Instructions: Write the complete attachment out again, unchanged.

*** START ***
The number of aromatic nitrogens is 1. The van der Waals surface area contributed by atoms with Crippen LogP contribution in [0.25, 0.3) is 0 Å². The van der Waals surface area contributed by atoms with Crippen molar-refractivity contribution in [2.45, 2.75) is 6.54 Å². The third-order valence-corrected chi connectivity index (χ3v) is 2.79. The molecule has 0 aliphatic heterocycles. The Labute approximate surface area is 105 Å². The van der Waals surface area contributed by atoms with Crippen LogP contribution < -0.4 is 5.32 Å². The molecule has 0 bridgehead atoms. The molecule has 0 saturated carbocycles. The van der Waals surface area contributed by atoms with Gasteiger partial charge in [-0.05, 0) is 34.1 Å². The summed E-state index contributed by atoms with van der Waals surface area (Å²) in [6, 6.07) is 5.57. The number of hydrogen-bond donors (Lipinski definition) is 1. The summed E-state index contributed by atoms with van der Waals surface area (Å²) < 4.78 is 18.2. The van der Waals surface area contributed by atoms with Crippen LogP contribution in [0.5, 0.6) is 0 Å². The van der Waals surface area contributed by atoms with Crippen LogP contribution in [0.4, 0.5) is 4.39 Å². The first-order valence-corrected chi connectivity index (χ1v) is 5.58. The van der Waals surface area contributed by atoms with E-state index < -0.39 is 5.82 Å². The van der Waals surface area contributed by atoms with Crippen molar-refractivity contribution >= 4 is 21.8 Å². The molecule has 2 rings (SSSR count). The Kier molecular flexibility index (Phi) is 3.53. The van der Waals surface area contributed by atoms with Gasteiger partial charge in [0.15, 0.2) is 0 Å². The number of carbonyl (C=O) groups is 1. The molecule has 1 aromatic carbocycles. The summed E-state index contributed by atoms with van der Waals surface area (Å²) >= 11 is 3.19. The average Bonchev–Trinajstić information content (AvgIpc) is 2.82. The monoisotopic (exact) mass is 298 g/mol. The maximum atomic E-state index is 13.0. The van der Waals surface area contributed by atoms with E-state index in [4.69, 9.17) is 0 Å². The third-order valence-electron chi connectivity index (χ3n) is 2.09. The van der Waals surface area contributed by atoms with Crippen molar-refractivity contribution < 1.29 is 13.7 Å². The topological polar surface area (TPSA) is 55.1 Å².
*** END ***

The number of aromatic nitrogens is 1. The van der Waals surface area contributed by atoms with Crippen LogP contribution in [0.25, 0.3) is 0 Å². The van der Waals surface area contributed by atoms with Crippen molar-refractivity contribution in [2.45, 2.75) is 6.54 Å². The third-order valence-corrected chi connectivity index (χ3v) is 2.79. The molecule has 0 aliphatic heterocycles. The Labute approximate surface area is 105 Å². The van der Waals surface area contributed by atoms with Crippen LogP contribution < -0.4 is 5.32 Å². The molecule has 0 bridgehead atoms. The molecule has 0 saturated carbocycles. The van der Waals surface area contributed by atoms with Gasteiger partial charge in [-0.05, 0) is 34.1 Å². The summed E-state index contributed by atoms with van der Waals surface area (Å²) in [6, 6.07) is 5.57. The number of hydrogen-bond donors (Lipinski definition) is 1. The summed E-state index contributed by atoms with van der Waals surface area (Å²) < 4.78 is 18.2. The van der Waals surface area contributed by atoms with Crippen LogP contribution in [0.5, 0.6) is 0 Å². The van der Waals surface area contributed by atoms with Crippen LogP contribution in [0.4, 0.5) is 4.39 Å². The first-order valence-corrected chi connectivity index (χ1v) is 5.58. The van der Waals surface area contributed by atoms with E-state index < -0.39 is 5.82 Å². The van der Waals surface area contributed by atoms with Crippen molar-refractivity contribution >= 4 is 21.8 Å². The molecule has 2 rings (SSSR count). The Kier molecular flexibility index (Phi) is 3.53. The van der Waals surface area contributed by atoms with Gasteiger partial charge in [0.15, 0.2) is 0 Å². The number of carbonyl (C=O) groups is 1. The molecule has 1 aromatic carbocycles. The summed E-state index contributed by atoms with van der Waals surface area (Å²) >= 11 is 3.19. The average Bonchev–Trinajstić information content (AvgIpc) is 2.82. The monoisotopic (exact) mass is 298 g/mol. The maximum atomic E-state index is 13.0. The van der Waals surface area contributed by atoms with E-state index in [4.69, 9.17) is 0 Å². The third-order valence-electron chi connectivity index (χ3n) is 2.09. The van der Waals surface area contributed by atoms with Crippen molar-refractivity contribution < 1.29 is 13.7 Å². The topological polar surface area (TPSA) is 55.1 Å².